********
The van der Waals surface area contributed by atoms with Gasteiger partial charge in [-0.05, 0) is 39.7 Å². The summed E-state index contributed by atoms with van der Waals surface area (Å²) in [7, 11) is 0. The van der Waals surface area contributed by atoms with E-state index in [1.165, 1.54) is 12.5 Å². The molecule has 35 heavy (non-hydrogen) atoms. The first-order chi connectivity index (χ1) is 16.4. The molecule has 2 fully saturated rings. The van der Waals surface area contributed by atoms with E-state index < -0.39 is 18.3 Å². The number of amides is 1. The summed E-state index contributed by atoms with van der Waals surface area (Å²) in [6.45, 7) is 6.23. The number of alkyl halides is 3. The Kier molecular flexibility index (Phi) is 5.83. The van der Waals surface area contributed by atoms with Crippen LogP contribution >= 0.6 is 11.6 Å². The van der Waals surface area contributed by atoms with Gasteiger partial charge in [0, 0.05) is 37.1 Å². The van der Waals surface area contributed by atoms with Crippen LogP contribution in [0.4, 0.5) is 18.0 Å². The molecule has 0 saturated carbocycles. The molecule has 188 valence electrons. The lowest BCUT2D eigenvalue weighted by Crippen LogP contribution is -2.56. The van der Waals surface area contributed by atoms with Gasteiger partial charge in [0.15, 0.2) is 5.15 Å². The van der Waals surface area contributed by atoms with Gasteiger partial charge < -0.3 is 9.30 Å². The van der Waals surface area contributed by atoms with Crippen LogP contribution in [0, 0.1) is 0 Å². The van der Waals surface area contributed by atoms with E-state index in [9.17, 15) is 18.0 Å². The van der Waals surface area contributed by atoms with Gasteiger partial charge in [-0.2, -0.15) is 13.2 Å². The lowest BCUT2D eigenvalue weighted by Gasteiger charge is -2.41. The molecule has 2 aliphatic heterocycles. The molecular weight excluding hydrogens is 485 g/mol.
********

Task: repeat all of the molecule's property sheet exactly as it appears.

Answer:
The van der Waals surface area contributed by atoms with Gasteiger partial charge in [-0.05, 0) is 39.7 Å². The summed E-state index contributed by atoms with van der Waals surface area (Å²) in [7, 11) is 0. The van der Waals surface area contributed by atoms with E-state index in [1.165, 1.54) is 12.5 Å². The molecule has 35 heavy (non-hydrogen) atoms. The first-order chi connectivity index (χ1) is 16.4. The molecule has 2 fully saturated rings. The van der Waals surface area contributed by atoms with E-state index < -0.39 is 18.3 Å². The number of amides is 1. The summed E-state index contributed by atoms with van der Waals surface area (Å²) in [6.45, 7) is 6.23. The number of alkyl halides is 3. The Kier molecular flexibility index (Phi) is 5.83. The van der Waals surface area contributed by atoms with Crippen LogP contribution >= 0.6 is 11.6 Å². The van der Waals surface area contributed by atoms with Gasteiger partial charge in [0, 0.05) is 37.1 Å². The van der Waals surface area contributed by atoms with Crippen LogP contribution in [0.4, 0.5) is 18.0 Å². The molecule has 0 saturated carbocycles. The molecule has 188 valence electrons. The lowest BCUT2D eigenvalue weighted by Crippen LogP contribution is -2.56. The van der Waals surface area contributed by atoms with Gasteiger partial charge in [0.15, 0.2) is 5.15 Å². The van der Waals surface area contributed by atoms with Gasteiger partial charge < -0.3 is 9.30 Å². The van der Waals surface area contributed by atoms with Crippen LogP contribution in [0, 0.1) is 0 Å². The van der Waals surface area contributed by atoms with E-state index in [9.17, 15) is 18.0 Å². The van der Waals surface area contributed by atoms with Gasteiger partial charge in [-0.2, -0.15) is 13.2 Å². The lowest BCUT2D eigenvalue weighted by Gasteiger charge is -2.41. The molecule has 2 aliphatic heterocycles. The molecular weight excluding hydrogens is 485 g/mol.